Therefore, a mayor who, in fact, is a “town chief”, should be and is an elected official, as provided and directed explicitly, by Article 56(b) of the 1986 Constitution of Liberia.

May we have your thoughts - argument and conclusion?



Reneas
Isn’t the same chief justice that ruled on this the same individual elected at the behest of the President? That alone should answer the argument. Why bite the hand that feeds you, especially if it is happy to overfeed you?
Reneas at 08:10AM, 2014/09/12.
Anthony Cofrancesco
According to Wikipedia,"A town is a human settlement larger than a village but smaller than a city."

In normal circumstances, the City Mayor has more responsibilities than the Town Chief due to a larger human settlement under it's jurisdiction. In the minds of most Liberians,is the Town chief considered a Mayor of a city? Is it due to the kind of responsibilities a Mayor should have? I mentioned this, because the Mayor duties may be the same as the Town Chief but the difference in human settlement makes it compelling to consider the mayor as having more responsibilities than the town chief.With that being said, a person with a larger responsibility should be mentioned over the smaller;instead the smaller was mentioned in Article 56(B) without respect of the larger.Therefore one would conclude that Article 56(b)did not intend to include the Mayor position.I believe the Supreme Court was right in it's interpretation of Article 56(b).

The analogy to the topic is:Two people are doing similar jobs,but one has a larger responsibility than the other.You mentioned in policy the person with a lesser responsibility and left out the person with the greater responsibility.What is the message? Therefore the Supreme Court interpreted Article 56(b)as was written in the constitution of 1986, that “There shall be elections of Paramount, Clan and Town Chiefs by the registered voters in their respective localities, to serve for a term of six years . . .” The Mayor position was not mentioned excluding it from the rest of the elected positions.

I am not a lawyer,nor an authority on interpreting the constitution;but expressing an opinion as i understand Article 56(B)to mean.
Anthony Cofrancesco at 12:02PM, 2014/09/12.
Teah Jardia
The judicial system of our country is a joke given the clowns that are serving and misinterpreting the law . People that serve on the Highest court should be individuals with virtues, not rogues with blood on their hands. Example, the so-called associate justice is a renowned LURD rebel and so is Philip Banks who is sooooo corrupt from Sawyer's days when he was justice minister. This little midget thinks government is never wrong even if it means the killing of poor citizen as was the case with the West point saga. Beside the city Mayor issue, there are countless number of constitutional violations by this president that should have warrant her removal but she is still president irrespective of her glaring incompetency. The country is in a mess period! We are paying a dear price for our stupidity and callousness...exhibiting benign positions toward a dangerous situation as having this woman as president. Ellen should have been in jail with Taylor instead of masquerading as president. Clearly, those the bullet didn't killed during the course of the war will now meet their fate from the deadly virus and that bag the answer to the question for those who are asking for constitutional fairness when the president and her coterie of friends are criminals and presiding over the affairs of the country.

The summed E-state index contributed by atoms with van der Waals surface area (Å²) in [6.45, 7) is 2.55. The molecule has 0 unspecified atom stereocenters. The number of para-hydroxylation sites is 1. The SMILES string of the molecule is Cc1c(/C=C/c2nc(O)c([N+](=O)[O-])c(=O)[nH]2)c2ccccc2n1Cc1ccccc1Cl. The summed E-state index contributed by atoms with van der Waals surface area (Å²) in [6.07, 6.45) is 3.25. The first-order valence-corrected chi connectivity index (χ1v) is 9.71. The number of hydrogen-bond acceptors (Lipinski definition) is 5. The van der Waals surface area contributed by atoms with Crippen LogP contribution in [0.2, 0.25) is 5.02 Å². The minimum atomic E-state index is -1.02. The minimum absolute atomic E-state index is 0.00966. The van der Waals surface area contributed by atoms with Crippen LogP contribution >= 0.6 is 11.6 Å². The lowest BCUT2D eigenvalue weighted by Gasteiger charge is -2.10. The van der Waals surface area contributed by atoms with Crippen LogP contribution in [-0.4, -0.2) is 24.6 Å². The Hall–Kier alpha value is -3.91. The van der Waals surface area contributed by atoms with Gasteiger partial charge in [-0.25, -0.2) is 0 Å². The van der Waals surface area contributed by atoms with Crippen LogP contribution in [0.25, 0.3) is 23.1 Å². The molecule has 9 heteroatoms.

Teah Jardia at 02:43PM, 2014/09/12.
Theodore Hodge


I think the gentleman (Mr. Gbala) raises a very important issue for discourse. We do ourselves a disservice by venting anger and frustration over other issues that are not pertinent to the discussion... Attacking the character of the Chief Justice or other associates is not helpful.

The question is: "Should mayors be appointed by the president or elected by the people?" The question is clear and opens up a debate. I believe all statements should address this one question for now.

To give my opinion, I think the position should be an elective one. The position has traditionally been elective. The original reason the president gave for going the appointment route was the cost associated with the exercise: It was too expensive to conduct mayoral elections. If that is the case, instead of going to the courts, that issue (of Elections Finance) should have been addressed...

But now that the Supreme Court has already ruled on the matter, our opinions are moot. You cannot take an appeal beyond the Supreme Court, it being the highest court of the land. But I guess that does not stop the Court of Public Opinion from considering the case before us...
Theodore Hodge at 06:23AM, 2014/09/13.
Jerome Gayman
Again, the learned Professor, Dr. Sawyer has failed where he could have made a difference. Notwithstanding, the Supreme Court exploited an ambiguous Article. The issue(s) can be remedied by the Liberia Legislators,through the amendment process if not,through a REAL National Referendum, where the people can settle the dispute once and for all.In a Western Democracy, at least in these United States, the Governor (Superintendent-Liberia)is elected on the State Level and City Mayor is elected to run city or local government.If we had a competent Legislature, they could have or can bring clarity to the issues. But, I will not hold my breath!
Jerome Gayman at 09:50PM, 2014/09/13.